This was a panel discussion on how advocates are adapting to digitisation of their practices, how it affects the younger “green” advocates and what systems, and procedures are being used to adapt. In was hosted by LexisNexis and Virtual Chambers.
- Hosted by Ethan Hugo of LexisNexis
- Advocate Anthea Platt SC – Advocate Platt SC is the former Deputy Chair of the Legal Practice Council.
- Advocate Romeo Nthambeleni – An Acting Judge of the North Gauteng High Court of South Africa (Pretoria).
- Terrance Naidoo – Product Director at LexisNexis South Africa.
- Advocate Ronelle Ferguson – Chief Executive Officer of Virtual Chambers.
AP – The LPC does not handle any of the training, they appoint and accredit other institutions to perform the training, like LEAD and others.
Training of content systems for new candidates, should be increased substantially.
RN – The adoption of CaseLines has helped the profession a great deal, before Covid, everyone disliked CaseLines and the uptake was slow, but now that there was no “physical” alternative, people have made the new system work.
The profession has to continue this digitisation momentum and keep adopting new systems.
TN – LexisNexis has adopted an innovation culture and has realised that they need to focus on systems that will help the legal industry adapt to the virtual office environment.
AP – Younger advocates gained experience in the past from in-person courts and chambers – but now with virtual courts and chambers, it makes like a little more difficult for those coming into the profession, we must be aware of this and work with technology providers to help them learn in this new environment.
With virtual courts it is difficult to work out if the witness is being coached out of view on the camera.
RN – Files don’t seem to get lost as easily on the “online” system 😉
TN – Google Maps is a great example of AI that is being used by everyone, and most don’t really realise the amount of AI that is at work behind the “map” view. LexisCheck is a system that runs inside of MS Word and updates all citations using AI technology – this is just one example of where LexisNexis is applying AI technology in their systems.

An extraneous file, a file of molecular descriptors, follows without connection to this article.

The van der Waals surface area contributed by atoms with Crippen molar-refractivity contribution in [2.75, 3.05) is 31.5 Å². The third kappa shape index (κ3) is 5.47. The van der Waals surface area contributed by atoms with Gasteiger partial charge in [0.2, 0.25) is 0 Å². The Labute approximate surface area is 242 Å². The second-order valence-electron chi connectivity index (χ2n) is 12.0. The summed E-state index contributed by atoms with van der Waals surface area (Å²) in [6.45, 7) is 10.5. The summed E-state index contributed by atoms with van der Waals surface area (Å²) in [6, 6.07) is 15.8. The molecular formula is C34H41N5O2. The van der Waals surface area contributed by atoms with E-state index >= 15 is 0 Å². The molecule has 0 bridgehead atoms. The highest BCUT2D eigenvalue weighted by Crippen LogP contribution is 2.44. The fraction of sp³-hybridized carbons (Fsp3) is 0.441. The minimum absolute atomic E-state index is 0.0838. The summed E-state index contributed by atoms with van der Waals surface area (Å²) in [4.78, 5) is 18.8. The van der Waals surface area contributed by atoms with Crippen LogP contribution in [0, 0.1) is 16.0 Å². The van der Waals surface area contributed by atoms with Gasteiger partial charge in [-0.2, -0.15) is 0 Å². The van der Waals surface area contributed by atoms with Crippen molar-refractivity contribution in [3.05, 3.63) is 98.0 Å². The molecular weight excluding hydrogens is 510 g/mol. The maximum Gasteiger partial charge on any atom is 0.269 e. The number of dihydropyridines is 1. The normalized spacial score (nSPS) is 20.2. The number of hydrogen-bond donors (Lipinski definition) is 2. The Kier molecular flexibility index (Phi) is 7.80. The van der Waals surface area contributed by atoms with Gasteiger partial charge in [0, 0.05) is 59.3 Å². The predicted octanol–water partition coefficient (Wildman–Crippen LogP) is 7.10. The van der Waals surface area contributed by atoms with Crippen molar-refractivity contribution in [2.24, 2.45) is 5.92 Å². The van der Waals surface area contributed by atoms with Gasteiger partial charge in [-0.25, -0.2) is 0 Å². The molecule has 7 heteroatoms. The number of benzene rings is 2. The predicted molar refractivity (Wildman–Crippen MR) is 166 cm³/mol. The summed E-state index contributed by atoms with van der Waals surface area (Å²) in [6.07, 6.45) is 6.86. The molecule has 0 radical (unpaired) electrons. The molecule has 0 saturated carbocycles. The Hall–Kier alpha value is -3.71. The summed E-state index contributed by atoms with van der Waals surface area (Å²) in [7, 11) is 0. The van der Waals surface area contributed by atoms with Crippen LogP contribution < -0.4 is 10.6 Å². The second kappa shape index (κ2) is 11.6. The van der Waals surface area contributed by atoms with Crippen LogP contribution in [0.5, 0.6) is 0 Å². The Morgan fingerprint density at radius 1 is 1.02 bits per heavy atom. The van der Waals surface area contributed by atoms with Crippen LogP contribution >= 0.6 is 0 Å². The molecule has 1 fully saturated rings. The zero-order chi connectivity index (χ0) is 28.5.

RF – When Covid hit, advocates had one week to relocate their offices to their homes and ensure that they could continue operating from there.
One night when speaking to my Dad, he asked why we still had expensive offices if we never used them. He asked how many other advocates were in the same boat as I was – both of these question from my wise Dad kick start my idea of Virtual Chambers.
The Virtual Chambers must emulate the physical chambers exactly, so that people are comfortable with the system. The system has taken 18 months to get to market.
To be part of Virtual Chambers, users have to be members of the LPC and also in good standing with the LPC.
There is a “knock knock” area, which emulates the doors down the passage at the physical chambers, it allows you to “pop-in” and have a chat to other members.
There are direct feeds from LPC on notices as well as from the Constitutional Court.
There is a support team that is available for new users to get help.
This Virtual Chambers system is “A Building in the cloud”.
My question to the Q&A for the panel:
Is LexisNexis involved in the development or financially invested in Virtual Chambers?
Thank you for your question,
LexisNexis endeavours to partner with organisations that are impacting the shift in technology within the industry. Partnerships can take different forms and this one is an example of one of these.
The concept is good, I do like the way they have tried to create the same “safe” place in the cloud, to get people to use the system – let us wait and see how well the fraternity embraces this familiar, but different zone.